Nashville hot chicken. Korean fried chicken. Khao man gai. Over the past decade, a gaggle of regional chicken specialties have taken the West by storm. Served in fun, bird-themed restaurants, these delectable dishes are well worth crossing the road for.
With Iron Chef America champ Viet Pham at the helm and a sly nod to cult movie Dumb and Dumber in its name, Pretty Bird has all of Salt Lake City lining up for tongue-numbing, Nashville-style hot chicken. Choose your spice level (from mild to "hot behind," a pun on restaurant kitchen lingo) and your preparation—a quarter-chicken plate or a sandwich stuffed with a crispy, boneless thigh, pickles, slaw, and tangy buttermilk dressing—and go to town.
The star menu item at Portland fave Nong's Khao Man Gai—the namesake Thai chicken-and-rice dish, steeped in intoxicating chicken oil—earned owner Nong Poonsukwattana a James Beard nomination, a national following, and, after years of hawking it from a small food cart, a bona fide restaurant with two brick-and-mortar outposts. Illustrated placards instruct newbies on how best to enjoy the multi-item plate, by alternating bites of aromatic poached chicken with sips of the accompanying ginger-and-garlic-spiked broth.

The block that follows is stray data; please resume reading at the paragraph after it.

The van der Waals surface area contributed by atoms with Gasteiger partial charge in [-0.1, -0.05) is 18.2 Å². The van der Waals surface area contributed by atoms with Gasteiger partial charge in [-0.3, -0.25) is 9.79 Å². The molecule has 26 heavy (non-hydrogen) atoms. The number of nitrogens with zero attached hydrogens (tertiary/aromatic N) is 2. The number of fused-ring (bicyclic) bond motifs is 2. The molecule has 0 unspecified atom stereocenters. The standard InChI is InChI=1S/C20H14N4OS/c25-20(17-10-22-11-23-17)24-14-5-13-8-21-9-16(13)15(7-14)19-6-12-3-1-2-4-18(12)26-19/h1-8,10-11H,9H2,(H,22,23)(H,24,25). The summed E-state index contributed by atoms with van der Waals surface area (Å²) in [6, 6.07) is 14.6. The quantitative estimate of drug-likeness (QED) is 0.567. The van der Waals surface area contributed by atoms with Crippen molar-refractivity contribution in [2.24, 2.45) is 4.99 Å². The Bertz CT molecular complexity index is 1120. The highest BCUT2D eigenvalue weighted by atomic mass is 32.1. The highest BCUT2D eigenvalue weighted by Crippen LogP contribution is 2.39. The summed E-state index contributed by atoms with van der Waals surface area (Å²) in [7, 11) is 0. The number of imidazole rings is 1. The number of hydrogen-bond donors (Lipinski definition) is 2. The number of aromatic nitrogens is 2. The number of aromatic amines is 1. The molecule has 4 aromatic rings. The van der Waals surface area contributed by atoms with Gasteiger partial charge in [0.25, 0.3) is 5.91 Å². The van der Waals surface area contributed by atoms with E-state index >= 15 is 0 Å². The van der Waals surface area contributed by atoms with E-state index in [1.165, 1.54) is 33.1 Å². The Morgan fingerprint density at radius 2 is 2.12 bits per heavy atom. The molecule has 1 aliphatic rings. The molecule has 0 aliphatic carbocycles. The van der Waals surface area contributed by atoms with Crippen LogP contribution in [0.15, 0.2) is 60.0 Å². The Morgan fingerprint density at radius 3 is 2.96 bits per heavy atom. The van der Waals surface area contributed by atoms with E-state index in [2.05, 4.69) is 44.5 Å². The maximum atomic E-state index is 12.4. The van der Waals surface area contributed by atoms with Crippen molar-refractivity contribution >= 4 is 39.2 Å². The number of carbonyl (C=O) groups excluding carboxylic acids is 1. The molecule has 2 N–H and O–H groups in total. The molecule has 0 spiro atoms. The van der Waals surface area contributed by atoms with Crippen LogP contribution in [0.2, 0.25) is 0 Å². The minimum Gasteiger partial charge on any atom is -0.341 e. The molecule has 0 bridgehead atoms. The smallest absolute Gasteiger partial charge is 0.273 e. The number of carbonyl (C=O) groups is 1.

Wafts of enticing, wood-fire barbecue smoke greet visitors to What a Chicken, a lively Mexican spot in pastoral Petaluma, California—the town that once produced 10 million eggs per year. These days, for well under 10 bucks, diners at the small eatery get two hunks of seasoned grilled chicken, a choice of sides such as Spanish rice or handmade tortillas, and a creamy horchata or fruity agua fresca.